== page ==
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Tips for dealing with new generation of wild and orphaned animals

Posted April 10, 2014

Press Release - Spring is the busiest time of year at Procyon Wildlife (pronounced PRO-see-on). Not only are we inundated with orphaned animals, but we are swamped with phone calls from people who have found animals and don't know what to do with them.

Sometimes animals that are thought to be orphans are actually waiting for their mother to return to them. Such is the case with rabbits and fawns whose mothers leave for long periods of time, cautioning their young to hide quietly.

If you find a fawn tucked away in the dense grass it's probably waiting for its mother. However, if it's walking around alone, especially if it's crying, then it's probably an orphan.

Orphaned mammals may appear thin and may cry loudly if their mothers have been gone a long time. If you're not 100 per cent certain that an animal is an orphan, the best thing to do is to find the nest and return the baby to it. If a nest can't be found, the baby can be placed in a box, kept warm with towels and a hot water bottle, and placed close to where it was found. If the mother doesn't return in a few hours, you should call a wildlife centre.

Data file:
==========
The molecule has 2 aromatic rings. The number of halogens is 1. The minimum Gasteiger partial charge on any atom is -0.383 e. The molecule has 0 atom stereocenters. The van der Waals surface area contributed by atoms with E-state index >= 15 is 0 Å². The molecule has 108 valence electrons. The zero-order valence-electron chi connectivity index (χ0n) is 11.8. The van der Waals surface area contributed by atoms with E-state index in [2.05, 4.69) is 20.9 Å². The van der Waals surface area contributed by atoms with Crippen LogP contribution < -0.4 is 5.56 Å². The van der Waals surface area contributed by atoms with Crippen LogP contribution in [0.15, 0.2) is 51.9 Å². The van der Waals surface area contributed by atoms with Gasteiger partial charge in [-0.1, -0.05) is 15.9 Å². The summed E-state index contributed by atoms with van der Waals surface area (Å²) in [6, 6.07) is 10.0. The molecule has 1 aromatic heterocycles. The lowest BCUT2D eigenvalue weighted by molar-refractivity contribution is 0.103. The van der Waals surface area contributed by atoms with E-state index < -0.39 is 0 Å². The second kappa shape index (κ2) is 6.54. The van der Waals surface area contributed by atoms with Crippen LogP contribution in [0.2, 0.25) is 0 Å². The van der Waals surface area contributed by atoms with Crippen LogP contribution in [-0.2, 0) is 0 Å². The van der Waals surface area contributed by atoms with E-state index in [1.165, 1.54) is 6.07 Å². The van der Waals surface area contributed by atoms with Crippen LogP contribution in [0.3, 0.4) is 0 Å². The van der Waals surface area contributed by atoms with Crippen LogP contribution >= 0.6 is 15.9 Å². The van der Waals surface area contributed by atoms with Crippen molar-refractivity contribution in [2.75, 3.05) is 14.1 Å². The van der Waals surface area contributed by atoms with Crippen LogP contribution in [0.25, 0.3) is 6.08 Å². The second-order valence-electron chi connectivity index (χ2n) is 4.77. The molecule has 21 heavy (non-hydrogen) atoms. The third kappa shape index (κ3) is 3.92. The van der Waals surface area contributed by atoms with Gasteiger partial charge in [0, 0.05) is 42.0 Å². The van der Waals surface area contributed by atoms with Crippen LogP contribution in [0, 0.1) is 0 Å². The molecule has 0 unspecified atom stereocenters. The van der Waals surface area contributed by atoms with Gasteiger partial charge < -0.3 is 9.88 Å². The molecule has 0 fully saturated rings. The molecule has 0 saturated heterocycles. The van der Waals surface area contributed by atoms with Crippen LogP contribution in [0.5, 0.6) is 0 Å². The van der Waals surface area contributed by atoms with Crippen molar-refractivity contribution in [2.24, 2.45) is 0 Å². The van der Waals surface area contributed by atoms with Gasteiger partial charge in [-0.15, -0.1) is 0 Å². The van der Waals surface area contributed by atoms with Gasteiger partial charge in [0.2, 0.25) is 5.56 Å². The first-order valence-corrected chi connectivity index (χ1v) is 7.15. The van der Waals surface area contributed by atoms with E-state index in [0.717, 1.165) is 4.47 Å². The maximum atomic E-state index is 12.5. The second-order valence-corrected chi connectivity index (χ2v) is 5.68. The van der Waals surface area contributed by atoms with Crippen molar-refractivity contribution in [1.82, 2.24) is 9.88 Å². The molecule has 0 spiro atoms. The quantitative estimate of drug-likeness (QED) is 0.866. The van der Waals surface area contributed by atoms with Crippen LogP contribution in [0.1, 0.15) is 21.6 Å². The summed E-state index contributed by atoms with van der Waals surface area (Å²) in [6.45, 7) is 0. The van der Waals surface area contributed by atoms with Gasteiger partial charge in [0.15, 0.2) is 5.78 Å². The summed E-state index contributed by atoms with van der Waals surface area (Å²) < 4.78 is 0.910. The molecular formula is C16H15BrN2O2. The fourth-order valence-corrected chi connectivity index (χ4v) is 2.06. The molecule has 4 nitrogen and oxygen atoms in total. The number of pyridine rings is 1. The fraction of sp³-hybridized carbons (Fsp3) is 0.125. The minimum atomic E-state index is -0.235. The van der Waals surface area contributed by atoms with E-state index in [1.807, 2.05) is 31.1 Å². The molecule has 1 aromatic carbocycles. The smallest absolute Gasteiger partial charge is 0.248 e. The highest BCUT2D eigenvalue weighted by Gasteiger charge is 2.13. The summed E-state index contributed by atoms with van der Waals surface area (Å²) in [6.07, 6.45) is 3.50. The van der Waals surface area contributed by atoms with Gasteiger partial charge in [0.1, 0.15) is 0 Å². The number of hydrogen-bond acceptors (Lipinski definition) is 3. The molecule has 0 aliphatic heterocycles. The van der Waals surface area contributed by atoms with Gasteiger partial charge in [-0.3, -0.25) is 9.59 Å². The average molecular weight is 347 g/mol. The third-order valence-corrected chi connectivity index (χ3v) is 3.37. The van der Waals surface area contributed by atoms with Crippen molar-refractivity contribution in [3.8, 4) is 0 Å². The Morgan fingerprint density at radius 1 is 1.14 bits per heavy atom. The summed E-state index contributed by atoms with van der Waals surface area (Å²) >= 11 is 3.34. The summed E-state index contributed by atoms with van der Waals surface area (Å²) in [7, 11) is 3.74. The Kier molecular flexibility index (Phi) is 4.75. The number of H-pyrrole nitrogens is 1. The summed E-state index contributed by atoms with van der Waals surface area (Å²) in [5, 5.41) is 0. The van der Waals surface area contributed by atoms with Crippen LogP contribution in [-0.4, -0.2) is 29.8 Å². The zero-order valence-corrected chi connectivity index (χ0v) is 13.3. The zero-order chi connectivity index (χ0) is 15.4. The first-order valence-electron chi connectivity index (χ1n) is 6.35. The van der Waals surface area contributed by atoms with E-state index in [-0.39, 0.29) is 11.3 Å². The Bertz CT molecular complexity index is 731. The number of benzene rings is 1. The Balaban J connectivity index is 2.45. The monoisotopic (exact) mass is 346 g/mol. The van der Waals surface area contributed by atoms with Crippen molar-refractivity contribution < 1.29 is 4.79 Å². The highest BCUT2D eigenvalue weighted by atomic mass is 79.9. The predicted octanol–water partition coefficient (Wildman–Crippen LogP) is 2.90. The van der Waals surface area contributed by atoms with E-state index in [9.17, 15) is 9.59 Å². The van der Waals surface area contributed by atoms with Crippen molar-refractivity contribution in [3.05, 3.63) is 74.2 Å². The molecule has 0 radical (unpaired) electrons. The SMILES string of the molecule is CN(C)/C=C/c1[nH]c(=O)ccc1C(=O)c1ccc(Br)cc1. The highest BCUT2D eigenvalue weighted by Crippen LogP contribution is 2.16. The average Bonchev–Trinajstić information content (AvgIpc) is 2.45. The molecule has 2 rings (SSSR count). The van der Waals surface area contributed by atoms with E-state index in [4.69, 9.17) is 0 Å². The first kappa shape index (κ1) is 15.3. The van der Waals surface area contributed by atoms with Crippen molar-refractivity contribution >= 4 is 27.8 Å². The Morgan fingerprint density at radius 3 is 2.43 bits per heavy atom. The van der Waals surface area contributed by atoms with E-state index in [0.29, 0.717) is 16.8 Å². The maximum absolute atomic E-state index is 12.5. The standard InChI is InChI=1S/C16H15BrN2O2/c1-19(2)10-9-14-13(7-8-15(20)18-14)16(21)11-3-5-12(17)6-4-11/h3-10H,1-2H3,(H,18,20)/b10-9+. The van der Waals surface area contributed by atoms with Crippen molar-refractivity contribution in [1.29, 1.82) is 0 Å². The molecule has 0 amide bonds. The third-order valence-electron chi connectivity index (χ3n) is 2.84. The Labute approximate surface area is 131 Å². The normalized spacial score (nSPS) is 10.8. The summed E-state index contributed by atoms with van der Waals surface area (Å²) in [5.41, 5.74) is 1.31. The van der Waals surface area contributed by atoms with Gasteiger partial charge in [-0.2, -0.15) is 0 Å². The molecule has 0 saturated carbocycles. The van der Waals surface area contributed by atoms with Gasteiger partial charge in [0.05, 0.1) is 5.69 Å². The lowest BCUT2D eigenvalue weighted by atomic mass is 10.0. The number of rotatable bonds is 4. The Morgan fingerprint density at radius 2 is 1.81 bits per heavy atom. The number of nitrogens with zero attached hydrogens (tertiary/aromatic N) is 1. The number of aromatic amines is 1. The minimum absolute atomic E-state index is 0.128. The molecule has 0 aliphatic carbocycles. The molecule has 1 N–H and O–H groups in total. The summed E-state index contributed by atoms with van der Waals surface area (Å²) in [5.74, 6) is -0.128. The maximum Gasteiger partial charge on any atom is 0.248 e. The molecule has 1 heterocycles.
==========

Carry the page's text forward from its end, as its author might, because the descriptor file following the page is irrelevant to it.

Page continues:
If an animal is obviously injured (you can see an open wound or a broken wing or leg) it will require medical attention and should be brought to a wildlife centre.

Young birds are often on the ground because they have jumped out of the nest and are learning to fly. They are not orphans; they are fledglings and their parents feed them on the ground until they fly away. Watch them from a distance and if no parent is seen within a few hours, call a wildlife rehabilitator.

You may put the bird on a branch to protect it from cats or keep your pets inside until the bird is safe. Nestlings however, lack feathers and should not be out of the nest. Return them to the nest if possible. If that's not possible call a wildlife centre.

If an animal has taken up residence in your home (attic, garage, porch, etc) the best way to convince them to leave is to make the den undesirable. Mother animals prefer a warm, quiet, dark place to have their young. If you can't wait until the babies are old enough to leave the nest on their own, you can encourage mom to move them to her secondary den. Simply place a light and a radio - tuned to a talk station on low to medium volume - in the area of the den and wait.  It may take several days for the mother to move all of her babies, so please be patient. When you are absolutely certain they are all gone, seal the entrance to the den to prevent another animal from moving in.

If you have a wildlife situation and are not sure what to do, call us. We're here to help you. It's important to remember that a baby's best chance for survival is with its mother.

Procyon Wildlife is a registered charity operating solely on donations and staffed by volunteers. It's located at 6441 7th Line Beeton Creek Conservation Area. For more information, please go to or call 905-729-0033.

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